Sober Living Homes Are Too "Clean"

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Sober Living Homes Are Too "Clean" - Page 2

By Anne M. Fletcher 07/21/13

I was heartened by Matthew Perry's openness about addiction—but then dismayed by his sober living home's backward thinking on maintenance drugs. Such policies are illegal, as well as unethical.

perry sober house.png
Matthew Perry's heart may be in the right place—but his sober living home's MAT
policies are not.

(page 2)

Anyone who works in the field of addiction treatment is aware of the growing view that serious substance use disorders should be viewed like other chronic illnesses, such as diabetes, that warrant more than just a short-term burst of treatment. Sober living facilities can help with the transition from intensive treatment back to the real world. The forthcoming “Policy Statement: The Role of Recovery Residences in Promoting Long-Term Addiction Recovery” to be published in the American Journal of Community Psychology by DePaul University’s Leonard Jason, PhD, and several other leading experts in the field concludes, “A small but growing body of research supports the effectiveness of recovery residences in sustaining abstinence and promoting gains in a variety of other domains.” 

Also, a number of experts I interviewed for my book feel the combination of going to intensive outpatient treatment while living in a well-run sober home can be a better model than residential rehab for many people. James McKay, PhD, director of the Center on the Continuum of Care in the Addictions at Philadelphia’s Treatment Research Institute said, “When a sober home works well, it’s a longer stay than in a residential program. You get six months rather than twenty-eight days for a fraction of the cost.” But again, being well-run is a “big if.”

If Perry wants to help others in an optimal way, he’ll recognize science-based treatment approaches and that there are many different paths to recovery.

So what’s up with denial of sober housing to people on Suboxone and methadone? Beth Fisher, LCSW, Executive Director of Hope Homes and past president of the National Alliance for Recovery Residences, an organization that has adopted national operating standards for sober living facilities, said that homes allowing MAT are difficult to find. (I checked with a number of experts, and they all said that there are no national data on the number of facilities that will admit clients on MAT.)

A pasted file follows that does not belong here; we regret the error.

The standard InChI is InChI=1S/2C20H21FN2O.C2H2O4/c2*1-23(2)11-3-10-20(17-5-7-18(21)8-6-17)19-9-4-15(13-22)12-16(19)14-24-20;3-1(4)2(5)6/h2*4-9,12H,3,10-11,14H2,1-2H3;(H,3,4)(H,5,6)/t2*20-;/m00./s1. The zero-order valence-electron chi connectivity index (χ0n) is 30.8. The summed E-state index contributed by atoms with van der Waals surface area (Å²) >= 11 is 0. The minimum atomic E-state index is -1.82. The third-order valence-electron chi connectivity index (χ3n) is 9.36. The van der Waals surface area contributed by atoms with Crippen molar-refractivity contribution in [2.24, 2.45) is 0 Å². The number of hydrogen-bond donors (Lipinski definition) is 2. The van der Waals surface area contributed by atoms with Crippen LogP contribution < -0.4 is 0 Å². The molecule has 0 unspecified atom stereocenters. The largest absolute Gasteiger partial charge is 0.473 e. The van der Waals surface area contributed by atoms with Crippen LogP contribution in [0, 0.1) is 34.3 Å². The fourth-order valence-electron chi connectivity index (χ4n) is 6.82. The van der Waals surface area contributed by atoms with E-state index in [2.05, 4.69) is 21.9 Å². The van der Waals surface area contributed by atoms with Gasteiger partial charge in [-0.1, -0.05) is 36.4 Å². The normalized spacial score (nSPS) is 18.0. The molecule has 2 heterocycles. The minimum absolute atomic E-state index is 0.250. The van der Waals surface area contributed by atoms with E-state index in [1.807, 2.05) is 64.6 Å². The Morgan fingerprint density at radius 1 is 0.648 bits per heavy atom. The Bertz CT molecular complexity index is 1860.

Fisher added that the argument that these medications will make clients “pee dirty” is one that can be gotten around with tests that are more sophisticated than just “peeing in a cup.” But they cost a bit more. (A glance at the Perry House website suggests that they could spring for the more expensive testing.) She also stressed the need for residences to have strict standards for MAT clients—for instance, Suboxone and methadone should be kept in a lockbox because they can be abused when taken inappropriately.

Over the course of the past few months, I’ve been helping the father of a young man with a long history of opioid addiction find quality residential treatment, which they eventually did. But afterward, they found that not one sober home in a large metropolitan area would take clients on Suboxone. With difficulty, they finally located one, but in another community. The father considered a lawsuit against some of the facilities that refused MAT clients. He said, “It’s just speculation on my part, but [the peeing dirty argument] appears to be simply an excuse to keep people on medication out.” 

Mark Willenbring, MD, director of the Alltyr treatment system in St. Paul, Minnesota, and former director of the Division of Treatment and Recovery Research at the National Institute on Alcohol Abuse and Alcoholism agreed: “It's just an indirect way of saying you don’t think people taking opioid therapy are ‘sober.’ So it's better to stay addicted and possibly die rather than ‘be dirty’ but alive, happy and productive.” Willenbring maintains that we need to see MAT as we do insulin for people with diabetes, and I agree. 

Tom Horvath, PhD, owner and director of the Practical Recovery treatment facilities in San Diego, said, “It’s extremely frustrating to individuals who have achieved stability in recovery using Suboxone when they’re told they’re ‘not really in recovery’ and therefore not eligible for a sober home. They’re faced with the choice of not having sober living or not having Suboxone.”

As a person in long-term recovery from an alcohol use disorder, I see revelations like Perry’s as bolstering the growing movement to break the silence about addiction, which hopefully will help to vanquish some of the stigma surrounding it. But if he wants to help others in an optimal way, he’ll lead the charge by recognizing science-based treatment approaches and that there are many different paths to recovery—paths that include MAT for as long as someone needs it. 

Anne M. Fletcher (@annemfletcher) is a columnist for The Fix, and the author of Inside Rehab: The Surprising Truth About Addiction Treatment—and How to Get Help That Works (Viking, Feb. 2013) and Sober for Good: New Solutions for Drinking Problems—Advice From Those Who Have Succeeded (Houghton/Harcourt, 2001).

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